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What is Sleep Apnea?

Sleep apnea affects a staggering number of Americans: 1 in 5 adults has mild OSA and 1 in 15 has moderate to severe OSA1. As many as 60 million Americans could be living with undiagnosed OSA and not even know it. For those with sleep apnea, collapsed tissue within the throat obstructs the airway resulting in interrupted breathing during sleep.

  • Pauses in breathing typically last 10 seconds
  • Severe cases may last up to 30 seconds
  • Loud snoring may be a sign of sleep apnea
  • Pauses can recur throughout the sleep cycle
  • May result in frequent awakenings & sleep fragmentation

There are currently three ways to treat OSA with varying degrees of invasiveness and effect. Choosing the correct method for your condition should be done after appropriate testing and with the advice of a trained professional.

Icon of person having surgery


Surgical treatment options correspond with the severity of the sleep apnea and address specific anatomic issues. Surgery is typically a last resort for several reasons:

  • Prohibitive cost
  • Any surgery carries risk & can lead to a painful recovery lasting 2-3 weeks
  • May require time off of work
  • Not guaranteed to cure sleep apnea
Icon of person using CPAP machine


Continuous Positive Airway Pressure (CPAP) involves wearing a mask placed over the nose and mouth while sleeping. CPAP treatment can be an expensive and is generally not well tolerated – in fact it’s estimated that only 17% of CPAP users wear the devices more than 4 hours per night2.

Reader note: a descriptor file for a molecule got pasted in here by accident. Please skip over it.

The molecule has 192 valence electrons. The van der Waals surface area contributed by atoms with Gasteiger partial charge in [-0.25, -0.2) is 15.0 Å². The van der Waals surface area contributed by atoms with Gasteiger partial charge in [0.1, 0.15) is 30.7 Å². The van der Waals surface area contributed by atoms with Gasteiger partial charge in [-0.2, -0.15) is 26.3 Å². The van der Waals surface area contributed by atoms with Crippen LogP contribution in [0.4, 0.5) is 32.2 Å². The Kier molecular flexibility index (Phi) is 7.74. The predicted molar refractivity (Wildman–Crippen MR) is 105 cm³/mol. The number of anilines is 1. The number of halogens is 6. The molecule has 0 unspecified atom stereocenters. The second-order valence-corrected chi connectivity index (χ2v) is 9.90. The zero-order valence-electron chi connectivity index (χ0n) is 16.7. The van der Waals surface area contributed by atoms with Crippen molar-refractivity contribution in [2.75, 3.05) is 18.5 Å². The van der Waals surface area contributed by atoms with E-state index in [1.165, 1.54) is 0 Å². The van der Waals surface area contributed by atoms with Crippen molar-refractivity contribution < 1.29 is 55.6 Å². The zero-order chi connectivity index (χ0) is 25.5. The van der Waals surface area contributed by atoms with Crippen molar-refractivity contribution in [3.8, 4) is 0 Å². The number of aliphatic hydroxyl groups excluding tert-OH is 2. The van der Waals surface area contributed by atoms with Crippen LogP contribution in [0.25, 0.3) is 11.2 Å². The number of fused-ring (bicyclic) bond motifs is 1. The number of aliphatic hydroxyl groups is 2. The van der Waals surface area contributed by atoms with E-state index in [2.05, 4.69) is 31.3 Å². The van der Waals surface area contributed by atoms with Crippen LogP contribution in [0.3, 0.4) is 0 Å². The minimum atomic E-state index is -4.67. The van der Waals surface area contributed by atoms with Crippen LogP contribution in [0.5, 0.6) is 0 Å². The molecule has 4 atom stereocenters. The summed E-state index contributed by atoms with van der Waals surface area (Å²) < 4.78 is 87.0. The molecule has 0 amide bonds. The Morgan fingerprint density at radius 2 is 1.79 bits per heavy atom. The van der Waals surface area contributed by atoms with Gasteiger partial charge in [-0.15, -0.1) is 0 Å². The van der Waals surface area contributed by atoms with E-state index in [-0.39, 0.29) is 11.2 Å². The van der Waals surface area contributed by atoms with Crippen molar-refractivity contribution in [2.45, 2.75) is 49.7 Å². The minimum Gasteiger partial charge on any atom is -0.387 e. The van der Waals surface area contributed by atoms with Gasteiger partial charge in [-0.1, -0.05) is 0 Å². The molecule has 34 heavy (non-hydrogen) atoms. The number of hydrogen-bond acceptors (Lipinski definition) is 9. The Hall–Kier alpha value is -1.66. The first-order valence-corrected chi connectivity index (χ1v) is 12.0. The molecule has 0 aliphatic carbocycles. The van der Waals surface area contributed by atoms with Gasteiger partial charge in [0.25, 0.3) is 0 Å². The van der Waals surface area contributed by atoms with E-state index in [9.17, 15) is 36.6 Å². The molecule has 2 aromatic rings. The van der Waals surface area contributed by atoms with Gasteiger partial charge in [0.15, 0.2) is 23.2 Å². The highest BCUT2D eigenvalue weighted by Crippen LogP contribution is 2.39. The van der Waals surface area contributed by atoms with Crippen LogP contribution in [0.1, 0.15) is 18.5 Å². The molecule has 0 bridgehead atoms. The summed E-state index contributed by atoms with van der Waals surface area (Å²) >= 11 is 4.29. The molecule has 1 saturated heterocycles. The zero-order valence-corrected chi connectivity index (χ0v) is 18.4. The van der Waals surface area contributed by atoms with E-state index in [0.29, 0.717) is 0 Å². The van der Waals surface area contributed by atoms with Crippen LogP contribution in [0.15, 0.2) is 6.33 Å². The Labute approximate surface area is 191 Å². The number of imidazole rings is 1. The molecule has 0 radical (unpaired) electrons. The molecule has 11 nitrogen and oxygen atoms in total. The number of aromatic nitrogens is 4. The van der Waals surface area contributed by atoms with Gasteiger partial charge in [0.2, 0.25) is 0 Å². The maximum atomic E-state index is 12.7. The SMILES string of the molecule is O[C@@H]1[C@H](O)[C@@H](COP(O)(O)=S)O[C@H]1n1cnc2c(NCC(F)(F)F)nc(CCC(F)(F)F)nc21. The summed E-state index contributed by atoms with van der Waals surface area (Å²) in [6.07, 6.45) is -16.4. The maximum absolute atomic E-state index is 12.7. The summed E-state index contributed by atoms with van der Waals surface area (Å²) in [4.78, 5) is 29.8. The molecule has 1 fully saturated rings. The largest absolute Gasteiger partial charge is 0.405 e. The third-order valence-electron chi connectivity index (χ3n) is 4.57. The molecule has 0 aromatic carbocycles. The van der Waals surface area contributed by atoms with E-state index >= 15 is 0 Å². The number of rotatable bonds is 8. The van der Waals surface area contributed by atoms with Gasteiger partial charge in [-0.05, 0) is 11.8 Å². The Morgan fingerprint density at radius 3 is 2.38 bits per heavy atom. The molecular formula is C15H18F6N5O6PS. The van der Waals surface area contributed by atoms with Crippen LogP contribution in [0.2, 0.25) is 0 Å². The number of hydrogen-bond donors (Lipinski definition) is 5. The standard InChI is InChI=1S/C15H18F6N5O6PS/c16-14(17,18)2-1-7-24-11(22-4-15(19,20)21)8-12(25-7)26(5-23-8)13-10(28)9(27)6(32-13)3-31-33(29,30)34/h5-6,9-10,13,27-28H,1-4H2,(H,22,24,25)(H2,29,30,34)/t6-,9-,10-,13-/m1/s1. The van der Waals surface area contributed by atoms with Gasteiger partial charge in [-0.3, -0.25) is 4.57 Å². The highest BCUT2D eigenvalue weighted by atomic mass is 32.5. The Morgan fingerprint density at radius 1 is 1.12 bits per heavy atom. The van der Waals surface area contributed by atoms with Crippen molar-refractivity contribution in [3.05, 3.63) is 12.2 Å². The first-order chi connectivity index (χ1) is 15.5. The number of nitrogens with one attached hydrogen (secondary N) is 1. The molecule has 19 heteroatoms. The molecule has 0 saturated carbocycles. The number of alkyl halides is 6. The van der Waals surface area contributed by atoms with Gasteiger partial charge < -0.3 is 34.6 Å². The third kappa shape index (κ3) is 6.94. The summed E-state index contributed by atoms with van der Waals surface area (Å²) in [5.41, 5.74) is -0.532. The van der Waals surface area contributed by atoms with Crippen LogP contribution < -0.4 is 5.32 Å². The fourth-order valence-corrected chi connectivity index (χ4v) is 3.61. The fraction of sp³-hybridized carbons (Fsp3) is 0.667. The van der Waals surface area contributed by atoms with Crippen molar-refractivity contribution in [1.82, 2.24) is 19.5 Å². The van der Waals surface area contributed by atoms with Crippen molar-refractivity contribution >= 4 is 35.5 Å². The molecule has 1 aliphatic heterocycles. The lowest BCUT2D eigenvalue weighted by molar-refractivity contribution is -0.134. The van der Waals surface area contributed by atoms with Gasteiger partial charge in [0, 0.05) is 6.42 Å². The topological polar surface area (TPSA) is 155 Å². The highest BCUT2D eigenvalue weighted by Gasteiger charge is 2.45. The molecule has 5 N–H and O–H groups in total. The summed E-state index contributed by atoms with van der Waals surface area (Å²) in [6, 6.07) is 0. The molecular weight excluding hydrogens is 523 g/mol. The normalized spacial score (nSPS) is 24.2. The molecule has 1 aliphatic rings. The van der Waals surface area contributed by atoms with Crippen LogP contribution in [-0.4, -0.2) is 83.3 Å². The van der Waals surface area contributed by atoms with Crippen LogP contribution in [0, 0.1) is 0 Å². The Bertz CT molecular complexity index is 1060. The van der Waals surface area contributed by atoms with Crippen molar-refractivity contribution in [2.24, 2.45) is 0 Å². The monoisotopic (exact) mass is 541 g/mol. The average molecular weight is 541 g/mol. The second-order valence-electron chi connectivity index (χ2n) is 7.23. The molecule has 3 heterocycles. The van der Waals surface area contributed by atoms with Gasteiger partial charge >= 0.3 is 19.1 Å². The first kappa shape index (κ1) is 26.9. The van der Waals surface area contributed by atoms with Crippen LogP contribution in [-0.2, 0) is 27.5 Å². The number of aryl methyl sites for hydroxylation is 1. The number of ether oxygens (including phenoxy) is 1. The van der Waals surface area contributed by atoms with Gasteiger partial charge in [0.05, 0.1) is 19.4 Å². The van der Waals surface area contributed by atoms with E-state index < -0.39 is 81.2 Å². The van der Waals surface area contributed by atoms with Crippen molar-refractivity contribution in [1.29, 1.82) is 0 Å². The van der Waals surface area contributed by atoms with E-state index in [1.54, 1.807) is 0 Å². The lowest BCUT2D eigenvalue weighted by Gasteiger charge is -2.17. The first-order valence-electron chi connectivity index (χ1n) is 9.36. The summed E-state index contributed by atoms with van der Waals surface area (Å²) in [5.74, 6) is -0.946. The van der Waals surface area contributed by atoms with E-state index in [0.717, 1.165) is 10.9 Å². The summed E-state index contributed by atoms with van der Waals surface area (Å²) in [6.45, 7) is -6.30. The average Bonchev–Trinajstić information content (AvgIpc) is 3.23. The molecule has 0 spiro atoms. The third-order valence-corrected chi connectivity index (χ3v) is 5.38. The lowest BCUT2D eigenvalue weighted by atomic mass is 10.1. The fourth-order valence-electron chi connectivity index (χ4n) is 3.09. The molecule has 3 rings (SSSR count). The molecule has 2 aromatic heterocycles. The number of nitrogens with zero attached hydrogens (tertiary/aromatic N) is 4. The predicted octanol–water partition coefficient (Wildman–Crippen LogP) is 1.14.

• Expense of cumbersome mask & machine
  • Ongoing CPAP maintenance & parts
  • Low compliance rate
  • Often more intensive treatment than required
Icon of person using on oral therapy

Oral Appliance Therapy

Custom oral appliances prescribed by a physician and created by a trained dentist are an FDA approved treatment for mild to moderate OSA and an alternate treatment for CPAP-intolerant or non-compliant cases. Many find that oral appliances are preferable compared to CPAP, with use rates objectively measured at 83%3. Oral appliances have been shown to be as effective as CPAP on many real-world measures like daytime sleepiness, cognitive performance and high blood pressure4.

  • In-home sleep testing
  • Lower cost than CPAP & Surgery
  • High compliance rate
  • Ongoing treatment can be provided with regular cleanings

Access to qualified dentists providing Oral Appliance Therapy is inconsistent.

That’s why it is critical that more Dentists and Physicians receive high quality training in treatment of OSA, sleep disordered breathing, TMJ and related conditions. Expanding access to qualified care is one of the primary missions of the Academy. Our pioneering educational program combines dental and medical content into a comprehensive program suitable for both Dentists and Physicians who wish to understand the fundamentals of dental sleep medicine.

  1. Peppard PE, Young T, Barnet JH, Palta M, Hagen EW, Hla KM., Am J Epidemiol. 2013 May 1;177(9):1006-14. doi: 10.1093/aje/kws342. Epub 2013 Apr 14
  2. When adherence is defined as greater than 4 hours of nightly use, 46 to 83% of patients with obstructive sleep apnea have been reported to be non adherent to treatment. Weaver TE, Grunstein RR. Adherence to continuous positive airway pressure therapy: the challenge to effective treatment. Proc Am Thorac Soc 2008; 5:173.
  3. The objective mean use rate was 6.4 +- 1.7 h/night at 1 year follow-up in continuing users, with a regular use rate of 83%. Dieltjens M, et al. Chest. 2013 Nov;144(5):1495-1502. doi: 10.1378/Chest.13-0613.
  4. Comparable effectiveness of OAm and CPAP has been attributed to higher reported nightly use of OAm. Sutherland K, et al., Oral Appliance Treatment for Obstructive Sleep Apnea: An Update. J Clin Sleep Med. 2014 Feb 15; 10(2): 215–227.
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